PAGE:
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Why I Like Science: School Edition

Science is about unlocking the world around us and laying it out to be admired

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"Somewhere along the way, I came to the startling realization that all those equations actually mean something." (courtesy of flickr user cemre)

When I think back on how my love of science grew, I think fondly of all the science teachers who conveyed their enthusiasm for the subject to me and my fellow students. And when I went through recent reader contributions to this series (send your own to WhyILikeScience@gmail.com), I was pleased to hear from two individuals who work with students every day.

Elizabeth Fife teaches physics to juniors and seniors at Mesa High School in Mesa, Arizona:

When I was in high school I viewed science as a puzzle to be solved; my teacher would present me with a handful of variables and a paper full of equations, and I was expected to find some missing quantity. I loved rearranging the numbers and chugging through the equations, and I felt a smug sense of satisfaction once I finally figured out the path to the correct answer. But I never really understood the concepts, the actual science, behind what I was doing; it was all algebraic manipulation to me. And though I eventually decided to pursue science in college, it was not because of any high minded ideals—I liked the idea of feeling smart and making a lot of money.

Somewhere along the way, however, I came to the startling realization that all those equations actually mean something. I began to see connections and explanations, and I finally saw the elegant beauty of a world explained by science and saw that science isn’t about numbers and math—it’s about explanations and patterns and relationships. It’s about unlocking the world around us and laying it out to be admired.

This was such a powerful realization that I changed my course of study. I wanted everyone to see what I had finally come to see, that there is a beautiful elegance to the physical laws that construct and connect our world. More than just an appreciation, there is a certain joy in really understanding how the world operates and a raw excitement in the act of gaining that understanding, in making an opaque world just that much clearer.

Years later, I now find myself at the front of that exact same classroom where I sat so long ago as a know-it-all high school student. I shake my head at the ghost of my younger self who thought science was nothing more than an interesting number puzzle and a means to a lot of cash. I grin with shared excitement whenever one of my students’ eyes light up and they say, “OH. So THAT’S why…” because that is what science is and what makes it so enjoyable. It is in the realizations and connections we make, it is that shiver of excitement that accompanies those “ah-ha” moments of discovery, and it is in finding the order in an oftentimes nonsensical world.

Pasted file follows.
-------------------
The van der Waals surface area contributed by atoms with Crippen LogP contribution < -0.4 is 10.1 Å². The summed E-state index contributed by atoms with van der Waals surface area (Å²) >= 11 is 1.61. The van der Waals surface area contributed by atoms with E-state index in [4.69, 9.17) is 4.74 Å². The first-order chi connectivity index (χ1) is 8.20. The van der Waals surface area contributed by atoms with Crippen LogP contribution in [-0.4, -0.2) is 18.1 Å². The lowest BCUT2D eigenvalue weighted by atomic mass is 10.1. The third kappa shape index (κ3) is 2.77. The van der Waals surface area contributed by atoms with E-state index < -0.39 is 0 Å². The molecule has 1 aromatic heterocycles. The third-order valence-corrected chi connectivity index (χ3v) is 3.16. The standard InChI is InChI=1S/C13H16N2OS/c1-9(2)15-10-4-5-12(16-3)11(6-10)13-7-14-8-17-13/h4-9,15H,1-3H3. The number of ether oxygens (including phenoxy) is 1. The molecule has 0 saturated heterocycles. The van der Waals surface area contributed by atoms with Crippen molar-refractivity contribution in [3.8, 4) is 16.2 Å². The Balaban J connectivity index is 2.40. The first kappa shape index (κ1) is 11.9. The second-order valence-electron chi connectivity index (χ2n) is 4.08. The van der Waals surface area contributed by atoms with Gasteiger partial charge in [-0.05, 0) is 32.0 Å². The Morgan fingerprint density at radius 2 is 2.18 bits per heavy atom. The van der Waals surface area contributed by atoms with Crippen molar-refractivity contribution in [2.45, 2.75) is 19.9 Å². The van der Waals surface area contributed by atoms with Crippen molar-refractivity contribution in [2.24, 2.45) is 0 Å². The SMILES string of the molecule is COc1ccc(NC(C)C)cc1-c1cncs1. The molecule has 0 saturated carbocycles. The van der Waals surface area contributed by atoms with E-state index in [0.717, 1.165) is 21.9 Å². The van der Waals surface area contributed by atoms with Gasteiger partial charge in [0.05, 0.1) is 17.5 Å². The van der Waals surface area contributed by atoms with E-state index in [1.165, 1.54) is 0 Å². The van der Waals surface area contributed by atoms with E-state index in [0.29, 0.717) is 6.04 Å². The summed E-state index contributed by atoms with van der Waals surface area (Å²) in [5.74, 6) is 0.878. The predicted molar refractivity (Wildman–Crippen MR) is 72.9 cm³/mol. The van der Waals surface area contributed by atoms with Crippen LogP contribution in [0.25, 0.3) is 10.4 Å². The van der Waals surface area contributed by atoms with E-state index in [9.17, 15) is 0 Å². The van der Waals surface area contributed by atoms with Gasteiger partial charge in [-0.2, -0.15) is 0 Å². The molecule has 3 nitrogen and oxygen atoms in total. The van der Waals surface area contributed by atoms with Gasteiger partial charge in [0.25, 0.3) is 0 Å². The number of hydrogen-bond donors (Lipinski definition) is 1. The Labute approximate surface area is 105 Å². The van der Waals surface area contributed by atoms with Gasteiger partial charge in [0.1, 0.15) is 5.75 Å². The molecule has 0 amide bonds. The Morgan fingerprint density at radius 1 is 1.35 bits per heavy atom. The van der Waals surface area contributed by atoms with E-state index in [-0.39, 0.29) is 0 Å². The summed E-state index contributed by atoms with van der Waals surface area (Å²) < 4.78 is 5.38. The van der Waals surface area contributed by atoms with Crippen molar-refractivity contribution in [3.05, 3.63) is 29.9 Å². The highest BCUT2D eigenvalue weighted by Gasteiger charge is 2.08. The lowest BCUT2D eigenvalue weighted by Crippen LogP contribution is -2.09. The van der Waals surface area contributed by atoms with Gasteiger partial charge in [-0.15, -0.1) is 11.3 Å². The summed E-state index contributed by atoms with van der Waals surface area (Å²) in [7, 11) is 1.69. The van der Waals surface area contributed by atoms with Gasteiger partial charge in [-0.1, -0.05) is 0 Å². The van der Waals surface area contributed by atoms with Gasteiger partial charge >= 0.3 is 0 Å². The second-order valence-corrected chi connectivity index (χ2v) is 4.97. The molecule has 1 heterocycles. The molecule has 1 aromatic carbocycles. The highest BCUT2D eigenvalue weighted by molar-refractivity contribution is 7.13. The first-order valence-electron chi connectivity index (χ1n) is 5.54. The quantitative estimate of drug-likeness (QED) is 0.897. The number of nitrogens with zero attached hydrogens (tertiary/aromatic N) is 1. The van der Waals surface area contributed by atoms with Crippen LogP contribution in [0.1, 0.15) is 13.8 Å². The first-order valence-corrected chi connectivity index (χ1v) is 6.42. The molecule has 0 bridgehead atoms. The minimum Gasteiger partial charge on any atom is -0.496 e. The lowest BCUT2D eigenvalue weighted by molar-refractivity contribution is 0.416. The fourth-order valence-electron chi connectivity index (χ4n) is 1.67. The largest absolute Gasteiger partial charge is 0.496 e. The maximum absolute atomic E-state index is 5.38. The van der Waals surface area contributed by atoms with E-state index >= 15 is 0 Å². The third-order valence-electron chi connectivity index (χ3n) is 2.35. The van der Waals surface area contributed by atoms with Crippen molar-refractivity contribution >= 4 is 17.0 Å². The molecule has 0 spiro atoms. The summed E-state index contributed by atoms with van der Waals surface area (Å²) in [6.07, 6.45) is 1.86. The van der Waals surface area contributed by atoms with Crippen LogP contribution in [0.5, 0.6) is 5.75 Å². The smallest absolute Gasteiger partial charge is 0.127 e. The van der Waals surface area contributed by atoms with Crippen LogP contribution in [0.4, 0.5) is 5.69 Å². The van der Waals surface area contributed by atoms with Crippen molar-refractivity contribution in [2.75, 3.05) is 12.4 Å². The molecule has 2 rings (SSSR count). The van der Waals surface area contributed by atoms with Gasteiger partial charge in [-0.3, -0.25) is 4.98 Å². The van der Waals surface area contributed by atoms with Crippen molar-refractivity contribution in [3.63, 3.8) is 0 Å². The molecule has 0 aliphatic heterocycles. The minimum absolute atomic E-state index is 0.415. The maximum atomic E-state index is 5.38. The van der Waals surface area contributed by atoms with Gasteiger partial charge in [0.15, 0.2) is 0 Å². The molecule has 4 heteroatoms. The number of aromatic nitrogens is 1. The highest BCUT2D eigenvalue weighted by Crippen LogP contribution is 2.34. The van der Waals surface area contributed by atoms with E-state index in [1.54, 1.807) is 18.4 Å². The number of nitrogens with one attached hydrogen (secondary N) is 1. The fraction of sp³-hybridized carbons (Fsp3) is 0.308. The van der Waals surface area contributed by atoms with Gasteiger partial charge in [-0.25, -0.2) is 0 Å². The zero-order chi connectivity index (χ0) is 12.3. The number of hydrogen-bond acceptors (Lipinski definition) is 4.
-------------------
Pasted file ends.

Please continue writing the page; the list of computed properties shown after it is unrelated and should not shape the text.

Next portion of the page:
Katherine Krein, of Sterling, Virginia, works in the special education department of a local middle school. This year she is assisting students in eighth-grade physical science:

Science enables us to stretch our senses beyond our human limitations. We cannot see the whole spectrum of light, we cannot hear all sound frequencies and we cannot see all matter. Unaided, we can only perceive what is within our range, our reach and our human scale. We cannot sense what is inaccessible to us. Science expands our access.

Science has empowered us to detect and sense the world around us. The nature of science, with its strong foundation of methods, has allowed scientists to develop tools that help us to identify the electromagnetic spectrum, which includes visible light; tools that assist us in measuring and recording all wavelengths and frequencies, including all the sounds that our ears can detect; tools to search for and find ever increasingly small particles of matter; and tools to see things that are farther and farther away from us. Through the study of science, scientists can detect the DNA in a follicle of hair or a speck of saliva, see viruses in blood, and find tumors within a body. The list goes on—the benefits to mankind are manifold.

On a more personal scale, science has given us hearing aids which help my father hear. Science has given me eye glasses that correct my near-sightedness. Science has given us medicine that helps many of us live healthier lives. Science is helping a co-worker battle breast cancer.

To say that I like science is an understatement that does not adequately express my gratitude for everything that it has given humanity, my friends and family, and me.

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About Sarah Zielinski
Sarah Zielinski

Sarah Zielinski is an award-winning science writer and editor. She is a contributing writer in science for Smithsonian.com and blogs at Wild Things, which appears on Science News.

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